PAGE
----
Jett gets up close and personal at Coyote's

By Kevin Gibson

It took Joan Jett a moment to decide, but she ultimately conceded that she preferred the intimacy of a small club to the magnitude of a large arena when performing.

They both have their strong points," said the veteran rocker during a September telephone interview. "It's great to be in front of 18,000 people and seeing that many people be enthusiastic about what you're doing, but in a situation like that you're real far away from the crowd, at least 20 feet from the front row.

To me that's a really loose connection with the audience. I prefer to be in a small setup. I like when the audience is close to the stage and close to the band. It makes the audience feel really close to the show. I like when you can reach out and touch people."

That said, she must have enjoyed the Sept. 16 show she and the Blackhearts delivered at Coyote's. A full house was on hand, and the bravest Jettheads crammed in close to the stage near enough to be sprayed with Jett sweat.

Opening with her anthemic "Bad Reputation," Jett took the audience through a refresher course, a surprising reminder of just how many notable songs she's released, including "Do You Wanna Touch Me?," "Crimson and Clover," "Everyday People," "Little Liar" and "I Love Rock and Roll."

An extended version of Iggy Pop's "I Wanna Be Your Dog" led into Jett's 1988 smash "I Hate Myself For Loving You." A brief, powerful encore included a raucous version of "Wild One."

The Blackhearts also played a handful of new songs which will appear on the band's next album, due out in early 1997. The most memorable was the bluesy "Androgynous," the story of an androgynous couple who exchange roles as well as clothes.

The brave souls up front had plenty of opportunity to interact with Jett, who showered them not only with sweat but winks and smiles as well as a cyclone of energy. The former Runaway made it clear that twenty years in the music business hasn't quelled her enthusiasm a bit. Clad in a black rubber tank tip, leather pants and dog collar (with a tiny bell, no less) and sporting close-cropped hair dyed bright red, she looked a little like Green Day's Billie Joe. If the new 'do was a bit startling, it at least said she isn't interested in stagnation.

She and the Blackhearts also found time for "Love Is All Around," a cover of the "Mary Tyler Moore Show" theme song that was a surprise Top 10 hit for the band earlier this year. The song also gently passes along Jett's message that women can do anything they put their minds to, whether it's wielding an electric guitar, dunking a basketball or climbing the corporate ladder.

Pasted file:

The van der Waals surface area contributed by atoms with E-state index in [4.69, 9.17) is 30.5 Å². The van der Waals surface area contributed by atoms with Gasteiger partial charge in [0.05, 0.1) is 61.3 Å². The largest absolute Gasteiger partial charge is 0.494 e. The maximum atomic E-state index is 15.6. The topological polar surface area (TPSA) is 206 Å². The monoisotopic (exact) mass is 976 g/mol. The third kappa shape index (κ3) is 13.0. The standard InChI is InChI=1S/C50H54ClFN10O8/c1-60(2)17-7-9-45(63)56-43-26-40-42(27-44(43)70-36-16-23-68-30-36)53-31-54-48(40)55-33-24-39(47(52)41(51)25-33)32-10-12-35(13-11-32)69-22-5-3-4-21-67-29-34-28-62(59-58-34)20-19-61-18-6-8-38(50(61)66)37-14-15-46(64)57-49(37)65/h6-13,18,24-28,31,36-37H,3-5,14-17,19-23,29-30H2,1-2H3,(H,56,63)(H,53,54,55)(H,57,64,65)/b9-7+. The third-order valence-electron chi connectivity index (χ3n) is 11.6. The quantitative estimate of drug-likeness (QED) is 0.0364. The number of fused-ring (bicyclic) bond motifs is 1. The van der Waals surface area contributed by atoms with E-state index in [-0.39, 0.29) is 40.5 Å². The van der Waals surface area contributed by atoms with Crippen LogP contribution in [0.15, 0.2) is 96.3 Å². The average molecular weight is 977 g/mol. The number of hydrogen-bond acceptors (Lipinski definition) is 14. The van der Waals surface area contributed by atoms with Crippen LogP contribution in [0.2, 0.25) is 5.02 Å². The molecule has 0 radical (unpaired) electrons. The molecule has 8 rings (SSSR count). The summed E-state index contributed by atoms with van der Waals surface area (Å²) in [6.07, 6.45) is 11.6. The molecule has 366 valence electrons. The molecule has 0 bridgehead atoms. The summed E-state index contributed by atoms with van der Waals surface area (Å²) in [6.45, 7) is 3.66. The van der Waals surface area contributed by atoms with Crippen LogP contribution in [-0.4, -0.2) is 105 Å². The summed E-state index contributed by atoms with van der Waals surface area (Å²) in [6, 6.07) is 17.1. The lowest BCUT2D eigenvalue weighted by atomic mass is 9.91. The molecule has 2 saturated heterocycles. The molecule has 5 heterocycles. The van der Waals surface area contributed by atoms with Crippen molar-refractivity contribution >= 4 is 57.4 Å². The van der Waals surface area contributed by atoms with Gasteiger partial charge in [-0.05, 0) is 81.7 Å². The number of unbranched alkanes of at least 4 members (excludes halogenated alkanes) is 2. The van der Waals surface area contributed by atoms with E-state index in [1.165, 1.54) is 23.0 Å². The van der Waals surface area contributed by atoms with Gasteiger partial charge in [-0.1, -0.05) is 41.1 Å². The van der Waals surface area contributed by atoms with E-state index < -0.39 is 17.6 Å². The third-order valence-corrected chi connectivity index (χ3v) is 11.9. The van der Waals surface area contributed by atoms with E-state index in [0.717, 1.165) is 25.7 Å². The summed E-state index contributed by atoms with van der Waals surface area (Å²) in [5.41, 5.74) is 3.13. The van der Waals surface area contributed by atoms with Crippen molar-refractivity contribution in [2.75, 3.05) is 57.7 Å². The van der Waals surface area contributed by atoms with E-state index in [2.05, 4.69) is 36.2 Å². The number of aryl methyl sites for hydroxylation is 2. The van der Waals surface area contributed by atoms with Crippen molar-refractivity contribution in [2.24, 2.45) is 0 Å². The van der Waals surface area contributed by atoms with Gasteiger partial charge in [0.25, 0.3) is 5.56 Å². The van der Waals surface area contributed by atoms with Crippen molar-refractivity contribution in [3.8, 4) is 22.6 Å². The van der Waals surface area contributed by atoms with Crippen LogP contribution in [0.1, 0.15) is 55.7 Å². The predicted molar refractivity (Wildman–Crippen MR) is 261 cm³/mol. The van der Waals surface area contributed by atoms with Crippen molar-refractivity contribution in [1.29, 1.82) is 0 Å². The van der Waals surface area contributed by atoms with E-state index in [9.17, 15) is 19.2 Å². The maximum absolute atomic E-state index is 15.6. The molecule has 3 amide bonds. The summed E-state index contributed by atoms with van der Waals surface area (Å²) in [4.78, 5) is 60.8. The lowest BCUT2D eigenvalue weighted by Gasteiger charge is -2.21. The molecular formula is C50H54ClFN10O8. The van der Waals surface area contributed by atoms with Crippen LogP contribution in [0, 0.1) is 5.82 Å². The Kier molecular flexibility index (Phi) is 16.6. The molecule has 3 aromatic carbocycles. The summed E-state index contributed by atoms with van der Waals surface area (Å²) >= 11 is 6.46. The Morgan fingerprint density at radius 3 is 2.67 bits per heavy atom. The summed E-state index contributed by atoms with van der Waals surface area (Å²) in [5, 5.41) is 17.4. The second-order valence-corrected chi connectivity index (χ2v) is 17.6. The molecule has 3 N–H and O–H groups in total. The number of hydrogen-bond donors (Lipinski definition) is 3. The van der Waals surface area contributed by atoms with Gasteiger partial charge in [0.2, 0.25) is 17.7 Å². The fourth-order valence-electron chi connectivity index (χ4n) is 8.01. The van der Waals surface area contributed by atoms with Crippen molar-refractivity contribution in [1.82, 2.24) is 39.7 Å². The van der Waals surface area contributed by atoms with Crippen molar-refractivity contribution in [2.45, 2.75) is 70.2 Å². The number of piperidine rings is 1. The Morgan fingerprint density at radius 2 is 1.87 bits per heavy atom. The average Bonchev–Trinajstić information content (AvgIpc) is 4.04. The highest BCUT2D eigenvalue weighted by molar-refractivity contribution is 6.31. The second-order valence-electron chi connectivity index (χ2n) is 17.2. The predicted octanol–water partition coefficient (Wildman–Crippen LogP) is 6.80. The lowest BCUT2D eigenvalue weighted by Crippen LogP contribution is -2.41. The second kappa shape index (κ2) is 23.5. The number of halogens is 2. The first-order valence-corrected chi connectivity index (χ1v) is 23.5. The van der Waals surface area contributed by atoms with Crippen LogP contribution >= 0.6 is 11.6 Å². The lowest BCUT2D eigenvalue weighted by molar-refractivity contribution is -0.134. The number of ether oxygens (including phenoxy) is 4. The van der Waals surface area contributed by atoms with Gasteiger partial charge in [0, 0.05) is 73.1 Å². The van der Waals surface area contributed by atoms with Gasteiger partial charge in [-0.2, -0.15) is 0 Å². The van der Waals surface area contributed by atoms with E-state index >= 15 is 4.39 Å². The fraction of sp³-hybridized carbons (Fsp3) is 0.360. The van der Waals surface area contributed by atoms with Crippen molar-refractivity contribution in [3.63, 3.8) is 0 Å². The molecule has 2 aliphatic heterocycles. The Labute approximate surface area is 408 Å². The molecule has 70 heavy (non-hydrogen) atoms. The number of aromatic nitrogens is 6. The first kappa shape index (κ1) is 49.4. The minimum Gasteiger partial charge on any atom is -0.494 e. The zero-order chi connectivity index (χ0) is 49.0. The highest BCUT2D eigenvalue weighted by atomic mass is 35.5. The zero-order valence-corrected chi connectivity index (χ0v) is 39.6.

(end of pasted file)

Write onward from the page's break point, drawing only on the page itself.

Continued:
A sitcker on her guitar exclaimed "Girls kick ass." Enough said.

Almost as entertaining as the show was the diversity of the crowd. From bikers to frat brats, people from all backgrounds filled Coyote's to pay homage to a longtime rock icon. Jett seemed to succeed in breaking through the boundaries imposed on today's music by playing what she always has: straight-ahead rock.

There's so many different classifications now," she remarked during the phone interview. "This broad term 'alternative,' really doesn't mean anything anymore. I've seen that applied to bands that are heavy metal or folk. I've seen myself classified as heavy metal, rock, punk, power pop. . . "

And none truly apply, she concluded. "In the end, I'm a rock and roller, bottom line."

Opening the show was Detroit's neo-glam quartet Trash Brats.

All hair, makeup and ugly women's clothing, the Brats looked like they got into a time machine in 1979 and rocketed directly onto Coyote's stage. Their theatrics startled the middle-of-the-road Jett fans at first. The band didn't give up, however, and ended up winning some fans before yielding the stage.

The Brats were energetic and entertaining, pumping out one pop-flavored punk number after another with surprising verve. They're still an indie band, but don't be surprised if a label like Reprise doesn't snatch them up before long.